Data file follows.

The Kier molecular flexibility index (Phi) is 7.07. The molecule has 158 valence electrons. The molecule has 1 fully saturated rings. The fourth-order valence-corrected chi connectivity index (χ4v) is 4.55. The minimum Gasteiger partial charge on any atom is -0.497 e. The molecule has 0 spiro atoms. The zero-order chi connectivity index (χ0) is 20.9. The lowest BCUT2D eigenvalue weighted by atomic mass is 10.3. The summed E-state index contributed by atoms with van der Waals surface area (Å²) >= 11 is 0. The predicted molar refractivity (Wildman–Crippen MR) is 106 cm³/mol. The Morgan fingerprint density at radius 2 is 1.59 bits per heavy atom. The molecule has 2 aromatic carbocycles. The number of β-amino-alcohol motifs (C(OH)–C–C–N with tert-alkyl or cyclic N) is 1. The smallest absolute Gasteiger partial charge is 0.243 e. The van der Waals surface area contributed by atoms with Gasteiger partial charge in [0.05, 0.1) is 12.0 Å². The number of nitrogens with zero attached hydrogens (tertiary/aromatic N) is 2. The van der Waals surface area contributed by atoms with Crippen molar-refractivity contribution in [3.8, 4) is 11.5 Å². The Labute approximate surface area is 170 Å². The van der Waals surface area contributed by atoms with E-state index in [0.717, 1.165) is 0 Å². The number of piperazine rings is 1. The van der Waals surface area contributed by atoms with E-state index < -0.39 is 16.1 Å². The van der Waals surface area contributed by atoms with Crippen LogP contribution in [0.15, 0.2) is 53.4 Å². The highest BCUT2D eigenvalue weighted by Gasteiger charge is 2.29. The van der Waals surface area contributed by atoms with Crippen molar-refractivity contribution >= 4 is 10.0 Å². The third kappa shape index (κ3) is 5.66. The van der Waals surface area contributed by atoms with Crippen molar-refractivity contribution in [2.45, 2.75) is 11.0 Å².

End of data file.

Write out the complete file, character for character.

The Kier molecular flexibility index (Phi) is 7.07. The molecule has 158 valence electrons. The molecule has 1 fully saturated rings. The fourth-order valence-corrected chi connectivity index (χ4v) is 4.55. The minimum Gasteiger partial charge on any atom is -0.497 e. The molecule has 0 spiro atoms. The zero-order chi connectivity index (χ0) is 20.9. The lowest BCUT2D eigenvalue weighted by atomic mass is 10.3. The summed E-state index contributed by atoms with van der Waals surface area (Å²) >= 11 is 0. The predicted molar refractivity (Wildman–Crippen MR) is 106 cm³/mol. The Morgan fingerprint density at radius 2 is 1.59 bits per heavy atom. The molecule has 2 aromatic carbocycles. The number of β-amino-alcohol motifs (C(OH)–C–C–N with tert-alkyl or cyclic N) is 1. The smallest absolute Gasteiger partial charge is 0.243 e. The van der Waals surface area contributed by atoms with Gasteiger partial charge in [0.05, 0.1) is 12.0 Å². The number of nitrogens with zero attached hydrogens (tertiary/aromatic N) is 2. The van der Waals surface area contributed by atoms with Crippen molar-refractivity contribution in [3.8, 4) is 11.5 Å². The Labute approximate surface area is 170 Å². The van der Waals surface area contributed by atoms with E-state index in [0.717, 1.165) is 0 Å². The number of piperazine rings is 1. The van der Waals surface area contributed by atoms with E-state index < -0.39 is 16.1 Å². The van der Waals surface area contributed by atoms with Crippen LogP contribution in [0.15, 0.2) is 53.4 Å². The highest BCUT2D eigenvalue weighted by Gasteiger charge is 2.29. The van der Waals surface area contributed by atoms with Crippen molar-refractivity contribution >= 4 is 10.0 Å². The third kappa shape index (κ3) is 5.66. The van der Waals surface area contributed by atoms with Crippen molar-refractivity contribution in [2.45, 2.75) is 11.0 Å².